pointing+hand+vintage+image+graphicsfairy23.) As in any kind of fiction, one-dimensional characters are NOT to be tolerated! ESPECIALLY those that ‘buck the trends’ and do their own thing and step outside the bounds of society – and yet don’t pay a price for it. If your characters do this, they have to do it for a really good reason, they have to face the consequences, and you have to ground it in reality. There are people in history like this – Hildegarde of Bingen, for example, who was a well-educated nun who wrote music and advised popes – but they’re rare. Very rare.

4.) Readers despise heroines who depend on the hero for rescue. Modern women want to read about historical women with some backbone. We want heroines who know how to think for themselves, how to extricate themselves from situations, and who can make choices and decisions.

5.) That said, modern readers actually want alpha males. We want the strong, handsome guy on the proverbial white steed (mostly because we never get that in real life!). We want a guy who can command a room – BUT, we also want a hero with compassion and smarts.

So how can you accomplish all this with your characters? It’s really kind of simple:  human nature just doesn’t change. This is one thing I always try to get through to my students, too. Romans were just like us. The Greeks were just like us. So were 12th century Chinese and 17th century Germans. Human nature does not change. Societies do. We don’t. You encounter the same archetypes no matter what. You will always find inventors, explorers, artists, bullies. You’ll always find the cruel – and the good. Human weaknesses – and strengths – are the same. How society deals with that is the crux of your story.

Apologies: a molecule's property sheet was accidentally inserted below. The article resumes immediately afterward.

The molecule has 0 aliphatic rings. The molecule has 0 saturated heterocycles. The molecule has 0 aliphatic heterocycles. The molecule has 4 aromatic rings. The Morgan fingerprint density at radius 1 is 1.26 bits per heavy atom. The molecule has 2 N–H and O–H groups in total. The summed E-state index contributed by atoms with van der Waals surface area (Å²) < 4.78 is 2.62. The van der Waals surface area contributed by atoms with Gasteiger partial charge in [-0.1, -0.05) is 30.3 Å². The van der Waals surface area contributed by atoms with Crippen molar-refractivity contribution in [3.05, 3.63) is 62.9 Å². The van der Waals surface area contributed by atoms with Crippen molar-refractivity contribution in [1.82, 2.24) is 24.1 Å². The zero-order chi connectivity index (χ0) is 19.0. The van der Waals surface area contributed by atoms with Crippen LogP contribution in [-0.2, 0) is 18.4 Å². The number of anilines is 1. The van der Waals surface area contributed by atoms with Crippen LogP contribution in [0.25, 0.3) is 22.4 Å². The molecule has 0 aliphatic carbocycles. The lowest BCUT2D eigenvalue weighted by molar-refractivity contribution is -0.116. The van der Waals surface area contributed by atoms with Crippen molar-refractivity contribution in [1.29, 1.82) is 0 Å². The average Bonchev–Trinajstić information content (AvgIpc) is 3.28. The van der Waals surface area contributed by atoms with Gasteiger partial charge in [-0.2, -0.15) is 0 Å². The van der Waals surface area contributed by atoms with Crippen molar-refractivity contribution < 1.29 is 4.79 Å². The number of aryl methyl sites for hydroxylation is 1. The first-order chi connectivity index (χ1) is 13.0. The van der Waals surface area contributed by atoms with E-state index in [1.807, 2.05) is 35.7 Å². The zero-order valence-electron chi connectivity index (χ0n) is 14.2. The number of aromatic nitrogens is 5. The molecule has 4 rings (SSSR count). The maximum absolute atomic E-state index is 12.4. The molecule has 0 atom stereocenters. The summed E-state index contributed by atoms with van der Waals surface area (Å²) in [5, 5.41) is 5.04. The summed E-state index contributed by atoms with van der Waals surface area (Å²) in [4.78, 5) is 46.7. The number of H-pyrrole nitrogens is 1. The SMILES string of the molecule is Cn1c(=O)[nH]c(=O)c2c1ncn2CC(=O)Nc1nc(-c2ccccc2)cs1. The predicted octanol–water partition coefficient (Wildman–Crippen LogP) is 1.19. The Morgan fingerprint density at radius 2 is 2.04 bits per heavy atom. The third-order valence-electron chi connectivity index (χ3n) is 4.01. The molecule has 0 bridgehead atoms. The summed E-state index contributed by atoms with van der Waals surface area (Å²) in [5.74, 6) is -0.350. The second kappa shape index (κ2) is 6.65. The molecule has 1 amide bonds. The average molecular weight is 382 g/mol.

silent in the grave6.) Readers do NOT want:  ‘too-stupid-to-live’ heroines (like Bella Swan); racism; discrimination or non-acceptance; sexual abuse or rape; violence (especially violence created by the hero or heroine); and stereotypes. (I know! I just told you to go out and create an Alpha Male, and then turned around and told you readers hate stereotypes. So how can you make your Alpha Male different and well-rounded? A great example is Deanna Raybourn’s Nicholas Brisbane, a societal outcast due to his Gypsy heritage. Another is my favorite, Jamie Fraser – Diana Gabaldon gives us so much about his upbringing and life that we can’t help knowing him inside and out, and knowing that whatever he does, he does for his own reasons. (This is why Facebook always lights up with fury every time the show’s writers get Jamie wrong! We know him. Better than they do!)

7.) Callie gave us one final great tidbit:  what is acceptable to editors. Editors, she said, will accept:  feminist slants, older women as protagonists; series (they want them!); and diversity – in race, society, age, body size, etc. Readers want to read about real people. Don’t go for the seventeen-year old blond beauty with lavender eyes and a 17-inch waist; go for something slightly more real. Is your heroine widowed at the horribly old age of twenty-six? Or was she basically sold into marriage, but knows now that she’s not pretty enough to attract another husband – so she turns instead to studying a skill that can bring her income, something that will bring her into contact with the hero of your story?